Also, buried at the end of the new book is a new piece of information getting far less coverage: that Ford’s lifelong friend Leland Keyser didn’t believe Ford’s account of what happened. Keyser was named by Ford as a witness to the events, but this excerpt caught a lot of conservatives’ attention:

We spoke multiple times to Keyser, who also said that she didn’t recall that get-together or any others like it. In fact, she challenged Ford’s accuracy. “I don’t have any confidence in the story.”

Keyser also told the reporters that she was threatened by mutual friends to “comply” and support Ford’s claims more publicly, and if she didn’t, rumors would be spread about her. The reporters confirmed these claims to be true.

My take.

What is most compelling to me about the Kavanaugh saga is that you can predict whether someone finds the allegations against him credible based almost entirely on their politics. It’s a scary sign of the times that political ideology is the strongest predictor of how two people view an identical set of facts (or, in this case, whether people are even working with the same set of facts). Writing about these allegations against Kavanaugh is a wrought affair. Two New York Times reporters spent 10 months fleshing these stories out, and while they land on words like “credible” to describe Ford’s allegations they also write about their own “gut instincts” and concede hard evidence was hard to come by. I remember watching Ford’s testimony and being so struck by her pain in detailing what happened to her that I was certain she was telling the truth and Kavanaugh’s nomination was sunk. Then, minutes later, I found Kavanaugh nearly as compelling in his defense and the nature with which he defended his own character struck me as convincing, even if it seemed — at times — a bit unhinged for a judge on the highest court in America. I can’t presume to know what happened on any of the three nights these assault allegations took place, though I’m inclined to pause anytime someone has been accused of three separate incidents of harassment or assault. What I do know is the political fight that will come from this is a dangerous game for both sides. So many conservatives view what happened to Kavanaugh as a smear that even the ones who tepidly support (or totally dislike) the president could coalesce behind him if Democrats try to remove Kavanaugh from the court. On the other hand, so many women (particularly educated, suburban, registered-voting women) are so tired of having their voices silenced when they come forward with allegations of harassment or assault. Mocking these allegations as absurd could just as easily alienate and motivate those voters.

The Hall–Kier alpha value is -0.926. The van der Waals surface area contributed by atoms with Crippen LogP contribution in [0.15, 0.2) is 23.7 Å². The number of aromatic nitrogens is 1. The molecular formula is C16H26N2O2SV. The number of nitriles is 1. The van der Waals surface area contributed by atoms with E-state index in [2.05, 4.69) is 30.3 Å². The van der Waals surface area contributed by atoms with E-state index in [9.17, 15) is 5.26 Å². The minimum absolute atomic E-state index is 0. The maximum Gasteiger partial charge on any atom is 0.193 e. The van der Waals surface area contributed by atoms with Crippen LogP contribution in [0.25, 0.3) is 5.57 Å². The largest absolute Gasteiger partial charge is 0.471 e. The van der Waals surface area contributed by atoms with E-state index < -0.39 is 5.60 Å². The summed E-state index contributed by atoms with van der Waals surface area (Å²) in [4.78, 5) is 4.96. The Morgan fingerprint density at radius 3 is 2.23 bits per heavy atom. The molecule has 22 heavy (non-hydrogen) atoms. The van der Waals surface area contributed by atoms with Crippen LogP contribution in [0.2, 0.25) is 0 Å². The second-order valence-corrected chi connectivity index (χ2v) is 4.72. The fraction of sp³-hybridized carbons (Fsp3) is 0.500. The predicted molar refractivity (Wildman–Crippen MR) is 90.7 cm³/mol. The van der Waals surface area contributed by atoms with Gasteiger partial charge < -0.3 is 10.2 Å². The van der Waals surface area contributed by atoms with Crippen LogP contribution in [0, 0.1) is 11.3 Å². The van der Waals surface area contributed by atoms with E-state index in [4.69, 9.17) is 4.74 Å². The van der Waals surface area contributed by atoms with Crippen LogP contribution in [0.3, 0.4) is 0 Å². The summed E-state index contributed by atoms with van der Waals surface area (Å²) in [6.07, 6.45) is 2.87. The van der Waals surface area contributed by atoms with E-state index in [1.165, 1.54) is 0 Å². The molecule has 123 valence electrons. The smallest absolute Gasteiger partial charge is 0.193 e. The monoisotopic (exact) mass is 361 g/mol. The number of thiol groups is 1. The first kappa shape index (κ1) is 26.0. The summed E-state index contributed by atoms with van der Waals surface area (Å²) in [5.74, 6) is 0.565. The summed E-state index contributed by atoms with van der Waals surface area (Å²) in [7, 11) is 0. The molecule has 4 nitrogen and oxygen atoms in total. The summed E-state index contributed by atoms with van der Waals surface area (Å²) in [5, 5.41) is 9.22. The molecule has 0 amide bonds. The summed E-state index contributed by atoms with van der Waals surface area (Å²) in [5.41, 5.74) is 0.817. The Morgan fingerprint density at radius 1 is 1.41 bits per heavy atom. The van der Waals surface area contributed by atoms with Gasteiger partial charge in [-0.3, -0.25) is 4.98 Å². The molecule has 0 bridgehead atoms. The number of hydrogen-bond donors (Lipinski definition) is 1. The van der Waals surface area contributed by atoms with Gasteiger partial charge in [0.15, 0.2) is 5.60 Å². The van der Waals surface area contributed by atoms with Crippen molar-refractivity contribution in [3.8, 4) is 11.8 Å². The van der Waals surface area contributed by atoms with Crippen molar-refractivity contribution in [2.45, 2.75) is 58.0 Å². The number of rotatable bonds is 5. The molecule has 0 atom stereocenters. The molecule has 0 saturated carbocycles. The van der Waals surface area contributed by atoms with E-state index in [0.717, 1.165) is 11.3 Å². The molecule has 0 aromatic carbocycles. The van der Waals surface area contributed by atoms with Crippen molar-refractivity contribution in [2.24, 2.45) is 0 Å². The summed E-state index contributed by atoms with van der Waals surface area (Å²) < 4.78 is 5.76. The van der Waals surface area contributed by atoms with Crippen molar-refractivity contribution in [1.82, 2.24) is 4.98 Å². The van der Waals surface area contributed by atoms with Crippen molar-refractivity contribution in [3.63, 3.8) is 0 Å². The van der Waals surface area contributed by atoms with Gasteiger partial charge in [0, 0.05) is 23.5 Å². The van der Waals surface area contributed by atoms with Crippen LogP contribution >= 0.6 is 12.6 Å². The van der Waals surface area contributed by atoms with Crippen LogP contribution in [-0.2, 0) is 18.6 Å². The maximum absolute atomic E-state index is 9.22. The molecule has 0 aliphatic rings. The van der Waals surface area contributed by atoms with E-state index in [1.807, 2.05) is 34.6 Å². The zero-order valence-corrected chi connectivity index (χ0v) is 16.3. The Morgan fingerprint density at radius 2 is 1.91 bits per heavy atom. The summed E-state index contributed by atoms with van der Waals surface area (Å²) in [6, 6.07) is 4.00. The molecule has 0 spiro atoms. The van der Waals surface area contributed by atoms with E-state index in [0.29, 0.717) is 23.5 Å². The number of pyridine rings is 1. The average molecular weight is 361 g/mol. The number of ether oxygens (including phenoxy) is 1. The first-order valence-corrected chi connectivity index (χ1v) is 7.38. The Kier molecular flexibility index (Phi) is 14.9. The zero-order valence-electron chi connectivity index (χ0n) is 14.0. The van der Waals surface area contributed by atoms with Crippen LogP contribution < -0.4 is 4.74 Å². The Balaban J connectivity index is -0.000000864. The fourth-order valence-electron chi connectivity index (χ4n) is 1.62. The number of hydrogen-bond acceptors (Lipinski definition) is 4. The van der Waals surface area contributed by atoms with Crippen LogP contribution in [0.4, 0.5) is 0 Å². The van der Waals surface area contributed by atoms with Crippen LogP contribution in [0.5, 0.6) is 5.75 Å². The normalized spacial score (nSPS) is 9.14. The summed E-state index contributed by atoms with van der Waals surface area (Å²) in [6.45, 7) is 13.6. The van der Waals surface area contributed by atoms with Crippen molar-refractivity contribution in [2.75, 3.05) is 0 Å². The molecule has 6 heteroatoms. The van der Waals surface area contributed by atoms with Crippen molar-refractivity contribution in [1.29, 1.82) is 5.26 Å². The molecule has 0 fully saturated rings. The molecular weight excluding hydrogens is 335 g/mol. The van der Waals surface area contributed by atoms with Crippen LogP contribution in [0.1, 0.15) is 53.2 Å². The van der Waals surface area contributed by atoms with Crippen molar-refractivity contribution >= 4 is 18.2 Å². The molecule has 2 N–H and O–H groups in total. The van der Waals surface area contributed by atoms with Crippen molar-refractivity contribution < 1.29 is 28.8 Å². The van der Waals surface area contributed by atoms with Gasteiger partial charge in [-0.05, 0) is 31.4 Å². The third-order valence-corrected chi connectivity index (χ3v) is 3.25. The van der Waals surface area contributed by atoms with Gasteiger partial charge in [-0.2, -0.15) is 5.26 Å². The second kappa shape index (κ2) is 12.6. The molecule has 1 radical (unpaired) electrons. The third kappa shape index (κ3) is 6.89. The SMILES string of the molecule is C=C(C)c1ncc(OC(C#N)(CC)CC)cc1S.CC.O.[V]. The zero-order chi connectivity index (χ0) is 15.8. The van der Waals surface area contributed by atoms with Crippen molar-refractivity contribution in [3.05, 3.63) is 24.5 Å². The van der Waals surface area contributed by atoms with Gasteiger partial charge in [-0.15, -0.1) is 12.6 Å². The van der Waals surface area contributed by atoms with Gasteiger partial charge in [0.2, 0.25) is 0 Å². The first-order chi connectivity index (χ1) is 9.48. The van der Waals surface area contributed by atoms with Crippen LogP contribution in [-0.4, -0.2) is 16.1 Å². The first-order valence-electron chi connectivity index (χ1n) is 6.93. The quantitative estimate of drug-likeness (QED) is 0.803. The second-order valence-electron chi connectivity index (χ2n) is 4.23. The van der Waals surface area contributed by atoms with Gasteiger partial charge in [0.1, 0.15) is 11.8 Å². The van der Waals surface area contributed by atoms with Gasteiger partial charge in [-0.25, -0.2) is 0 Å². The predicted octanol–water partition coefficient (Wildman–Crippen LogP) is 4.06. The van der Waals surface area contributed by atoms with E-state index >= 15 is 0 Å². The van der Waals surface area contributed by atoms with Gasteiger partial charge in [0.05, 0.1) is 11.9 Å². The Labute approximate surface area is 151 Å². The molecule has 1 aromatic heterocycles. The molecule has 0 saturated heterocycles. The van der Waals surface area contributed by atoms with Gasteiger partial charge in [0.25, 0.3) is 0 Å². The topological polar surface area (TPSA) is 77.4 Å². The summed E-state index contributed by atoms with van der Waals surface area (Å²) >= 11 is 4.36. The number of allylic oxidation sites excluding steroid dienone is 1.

The New York Times opinion section took a lot of heat for the tweet below, which it eventually deleted and apologized for.